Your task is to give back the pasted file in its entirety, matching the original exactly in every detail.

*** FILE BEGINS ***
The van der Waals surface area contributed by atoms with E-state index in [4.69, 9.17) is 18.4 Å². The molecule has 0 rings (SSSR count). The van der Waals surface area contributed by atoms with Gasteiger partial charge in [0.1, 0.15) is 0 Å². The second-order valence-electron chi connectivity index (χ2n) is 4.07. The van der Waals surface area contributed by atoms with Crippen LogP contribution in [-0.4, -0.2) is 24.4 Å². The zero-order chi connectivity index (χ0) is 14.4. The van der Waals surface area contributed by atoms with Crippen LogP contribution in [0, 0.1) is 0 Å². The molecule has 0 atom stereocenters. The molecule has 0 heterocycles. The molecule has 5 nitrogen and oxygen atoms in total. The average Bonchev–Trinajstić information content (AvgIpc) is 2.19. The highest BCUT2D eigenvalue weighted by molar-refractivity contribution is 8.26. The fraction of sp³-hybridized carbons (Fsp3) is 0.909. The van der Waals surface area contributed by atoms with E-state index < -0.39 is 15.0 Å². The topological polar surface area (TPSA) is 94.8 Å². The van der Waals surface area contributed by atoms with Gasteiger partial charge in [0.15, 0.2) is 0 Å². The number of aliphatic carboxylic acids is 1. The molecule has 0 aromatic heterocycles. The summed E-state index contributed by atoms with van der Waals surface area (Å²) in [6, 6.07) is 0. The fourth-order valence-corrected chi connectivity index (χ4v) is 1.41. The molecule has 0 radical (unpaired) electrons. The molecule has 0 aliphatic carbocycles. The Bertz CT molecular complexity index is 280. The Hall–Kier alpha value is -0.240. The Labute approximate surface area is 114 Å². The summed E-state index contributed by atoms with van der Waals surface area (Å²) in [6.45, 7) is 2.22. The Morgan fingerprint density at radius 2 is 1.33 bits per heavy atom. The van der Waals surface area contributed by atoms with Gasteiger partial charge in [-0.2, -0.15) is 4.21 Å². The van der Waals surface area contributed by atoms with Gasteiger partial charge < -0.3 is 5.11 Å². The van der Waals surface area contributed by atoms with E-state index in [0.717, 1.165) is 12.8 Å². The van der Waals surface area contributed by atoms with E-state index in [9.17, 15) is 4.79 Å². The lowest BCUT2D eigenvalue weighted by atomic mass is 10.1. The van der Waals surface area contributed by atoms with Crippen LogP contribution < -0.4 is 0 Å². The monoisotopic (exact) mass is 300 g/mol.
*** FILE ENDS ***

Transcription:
The van der Waals surface area contributed by atoms with E-state index in [4.69, 9.17) is 18.4 Å². The molecule has 0 rings (SSSR count). The van der Waals surface area contributed by atoms with Gasteiger partial charge in [0.1, 0.15) is 0 Å². The second-order valence-electron chi connectivity index (χ2n) is 4.07. The van der Waals surface area contributed by atoms with Crippen LogP contribution in [-0.4, -0.2) is 24.4 Å². The zero-order chi connectivity index (χ0) is 14.4. The van der Waals surface area contributed by atoms with Crippen LogP contribution in [0, 0.1) is 0 Å². The molecule has 0 atom stereocenters. The molecule has 0 heterocycles. The molecule has 5 nitrogen and oxygen atoms in total. The average Bonchev–Trinajstić information content (AvgIpc) is 2.19. The highest BCUT2D eigenvalue weighted by molar-refractivity contribution is 8.26. The fraction of sp³-hybridized carbons (Fsp3) is 0.909. The van der Waals surface area contributed by atoms with E-state index < -0.39 is 15.0 Å². The topological polar surface area (TPSA) is 94.8 Å². The van der Waals surface area contributed by atoms with Gasteiger partial charge in [0.15, 0.2) is 0 Å². The number of aliphatic carboxylic acids is 1. The molecule has 0 aromatic heterocycles. The summed E-state index contributed by atoms with van der Waals surface area (Å²) in [6, 6.07) is 0. The fourth-order valence-corrected chi connectivity index (χ4v) is 1.41. The molecule has 0 radical (unpaired) electrons. The molecule has 0 aliphatic carbocycles. The Bertz CT molecular complexity index is 280. The Hall–Kier alpha value is -0.240. The Labute approximate surface area is 114 Å². The summed E-state index contributed by atoms with van der Waals surface area (Å²) in [6.45, 7) is 2.22. The Morgan fingerprint density at radius 2 is 1.33 bits per heavy atom. The van der Waals surface area contributed by atoms with Gasteiger partial charge in [-0.2, -0.15) is 4.21 Å². The van der Waals surface area contributed by atoms with Gasteiger partial charge < -0.3 is 5.11 Å². The van der Waals surface area contributed by atoms with E-state index in [0.717, 1.165) is 12.8 Å². The van der Waals surface area contributed by atoms with E-state index in [9.17, 15) is 4.79 Å². The lowest BCUT2D eigenvalue weighted by atomic mass is 10.1. The van der Waals surface area contributed by atoms with Crippen LogP contribution < -0.4 is 0 Å². The monoisotopic (exact) mass is 300 g/mol.